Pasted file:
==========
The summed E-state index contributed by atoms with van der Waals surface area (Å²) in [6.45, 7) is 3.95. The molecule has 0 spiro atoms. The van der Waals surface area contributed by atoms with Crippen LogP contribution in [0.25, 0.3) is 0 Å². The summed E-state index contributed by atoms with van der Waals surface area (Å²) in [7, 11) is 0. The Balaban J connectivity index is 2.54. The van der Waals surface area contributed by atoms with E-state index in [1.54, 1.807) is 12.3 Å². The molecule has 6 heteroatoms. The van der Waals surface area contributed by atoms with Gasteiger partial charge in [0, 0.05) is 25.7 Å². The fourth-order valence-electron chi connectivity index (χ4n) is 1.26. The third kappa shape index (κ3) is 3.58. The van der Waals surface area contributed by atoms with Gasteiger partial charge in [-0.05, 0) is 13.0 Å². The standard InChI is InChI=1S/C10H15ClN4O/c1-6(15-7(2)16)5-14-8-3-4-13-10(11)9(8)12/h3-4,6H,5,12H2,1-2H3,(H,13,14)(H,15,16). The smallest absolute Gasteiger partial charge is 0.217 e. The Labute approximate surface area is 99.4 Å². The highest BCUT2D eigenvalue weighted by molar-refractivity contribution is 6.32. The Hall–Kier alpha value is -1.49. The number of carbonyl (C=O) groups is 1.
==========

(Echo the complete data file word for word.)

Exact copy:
The summed E-state index contributed by atoms with van der Waals surface area (Å²) in [6.45, 7) is 3.95. The molecule has 0 spiro atoms. The van der Waals surface area contributed by atoms with Crippen LogP contribution in [0.25, 0.3) is 0 Å². The summed E-state index contributed by atoms with van der Waals surface area (Å²) in [7, 11) is 0. The Balaban J connectivity index is 2.54. The van der Waals surface area contributed by atoms with E-state index in [1.54, 1.807) is 12.3 Å². The molecule has 6 heteroatoms. The van der Waals surface area contributed by atoms with Gasteiger partial charge in [0, 0.05) is 25.7 Å². The fourth-order valence-electron chi connectivity index (χ4n) is 1.26. The third kappa shape index (κ3) is 3.58. The van der Waals surface area contributed by atoms with Gasteiger partial charge in [-0.05, 0) is 13.0 Å². The standard InChI is InChI=1S/C10H15ClN4O/c1-6(15-7(2)16)5-14-8-3-4-13-10(11)9(8)12/h3-4,6H,5,12H2,1-2H3,(H,13,14)(H,15,16). The smallest absolute Gasteiger partial charge is 0.217 e. The Labute approximate surface area is 99.4 Å². The highest BCUT2D eigenvalue weighted by molar-refractivity contribution is 6.32. The Hall–Kier alpha value is -1.49. The number of carbonyl (C=O) groups is 1.